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Outdoor Channel striking tents in Colo. if gun bill passes
Question of the Day
DENVER - Colorado stands to lose its status as a premier hunting and sports-shooting destination if the governor signs gun-control bills now rolling through the state legislature, according to an executive producer for the Outdoor Channel.
Michael Bane, an executive producer for four hunting-related shows, said in a letter released Friday that the Outdoor Channel will move its production out of Colorado if the bills become law. Other hunting shows, organizations and clubs are also expected to avoid the state, he said.
“Next month I will be in Texas meeting with most of the top outdoor/hunting producers, and the Number One agenda item will be Colorado,” said Mr. Bane in a March 5 letter to Republican state Sen. Steve King. “Already, hunting organizations and statewide hunting clubs around the country are pulling out of Colorado, and we expect this trend to accelerate rapidly.”
He estimated the channel’s departure would cost the state almost $1 million in 2013. The Outdoor Channel has already canceled one filming session originally slated for late March.
“Obviously, part of this is due to our own commitment to the right to keep and bear arms, but it also reflects three lawyers’ opinions that these laws are so poorly drafted and so designed to trap otherwise legal citizens into a crime … that it is simply too dangerous for us to film here,” Mr. Bane said.
The Outdoor Channel is the latest gun-affiliated company poised to leave Colorado if a package of Democrat-sponsored gun-control bills becomes law. The largest of those, Magpul Industries Corp. in Erie, Colo., a major ammunition-magazine producer, would cost Colorado as many as 600 jobs.
Colorado Gov. John Hickenlooper, a Democrat, has said that he supports legislation to restrict magazine ammunition capacity, as well as bills to require universal background checks and charge gun buyers “a reasonable fee” for those checks.
In a late-night Senate floor debate Friday, several Democrats said concerns about preventing mass shootings like July’s Aurora movie theater massacre overrode their desire to keep gun-related businesses in Colorado.
“I respect their right to make a business decision and understand they’ve been seeking incentives from a variety of states,” state Sen. Mary Hodge, a Democrat, said. “I hope they respect our right to increase the safety of our citizens.”
The state Senate gave initial approval to five gun control bills Friday, but Democrats dropped two bills after a furious backlash over the concerns of rape victims.
The Senate advanced bills to extend background checks to private sales, limit ammunition magazine and shotgun capacity, require gun buyers to pay for background checks, ban online concealed-carry permitting, and compel domestic-violence offenders to relinquish their guns.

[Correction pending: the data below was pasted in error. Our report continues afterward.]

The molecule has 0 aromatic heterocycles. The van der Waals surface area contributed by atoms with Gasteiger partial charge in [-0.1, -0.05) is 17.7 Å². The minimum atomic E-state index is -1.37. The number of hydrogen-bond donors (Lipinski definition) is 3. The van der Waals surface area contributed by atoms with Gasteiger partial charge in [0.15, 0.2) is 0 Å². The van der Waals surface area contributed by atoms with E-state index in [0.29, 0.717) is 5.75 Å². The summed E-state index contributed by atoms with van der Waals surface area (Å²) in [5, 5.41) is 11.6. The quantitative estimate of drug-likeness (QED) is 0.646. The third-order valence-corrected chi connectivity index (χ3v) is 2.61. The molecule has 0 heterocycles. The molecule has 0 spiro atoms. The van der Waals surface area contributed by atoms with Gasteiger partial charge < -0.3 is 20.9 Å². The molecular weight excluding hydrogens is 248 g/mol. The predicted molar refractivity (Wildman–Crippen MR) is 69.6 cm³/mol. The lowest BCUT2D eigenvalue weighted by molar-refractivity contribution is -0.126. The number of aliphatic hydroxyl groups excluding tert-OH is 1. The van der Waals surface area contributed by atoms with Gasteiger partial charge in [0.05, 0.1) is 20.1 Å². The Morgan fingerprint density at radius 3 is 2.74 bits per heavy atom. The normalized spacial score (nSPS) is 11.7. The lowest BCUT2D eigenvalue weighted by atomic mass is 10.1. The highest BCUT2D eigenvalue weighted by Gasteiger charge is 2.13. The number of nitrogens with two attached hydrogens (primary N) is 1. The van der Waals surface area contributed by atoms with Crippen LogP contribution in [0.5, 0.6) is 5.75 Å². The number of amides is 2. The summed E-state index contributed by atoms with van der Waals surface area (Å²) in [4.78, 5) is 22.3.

With the clock nearing midnight and a blizzard looming, legislators agreed to yank two of the most controversial measures: a bill to create legal liability for gun manufacturers and sellers, and another to ban concealed-carry on college campuses.
The liability bill was seen as an overreach, given that it conflicts with a 2005 federal law, while the concealed-carry bill became politically explosive after a Democratic legislator dismissed the concerns of rape victims who testified against it in committee.
One victim, Amanda Collins, testified last week that she was raped in a gun-free zone on campus after leaving her firearm behind.
“I know without a doubt in my mind that at some point I would have been able to stop my attack by using my firearm,” Ms. Collins said.
State Sen. Evie Hudak tried to debunk Ms. Collins’ account, arguing that “chances are that if you had had a gun then he would have been able to get that from you and possibly use it against you.”
Mrs. Hudak also said that “for every one woman who used a handgun in self-defense, 83 were murdered,” although the figure’s accuracy was later challenged by The Denver Post. The Democrat subsequently issued an apology, saying in a statement that she “didn’t mean to be insensitive.”
The exchange fueled a fresh outcry among gun-rights advocates and conservative women’s groups, who accused Democrats of caring more about supporting a national gun-control agenda than allowing Colorado women to protect themselves.
Senate Republicans groused throughout Friday’s floor session about the national influence on the state gun-control debate. Vice President Joseph R. Biden called Democratic legislators in February to push the bills, while Mayors Against Illegal Guns, founded by New York Mayor Michael R. Bloomberg, has been active in lobbying and advertising in favor of the gun-control measures.
“The Bloomberg dysfunctional hit parade just keeps coming,” said Mr. King during Friday’s debate.
© Copyright 2014 The Washington Times, LLC. Click here for reprint permission.
About the Author
Valerie Richardson covers politics and the West from Denver. She can be reached at firstname.lastname@example.org.
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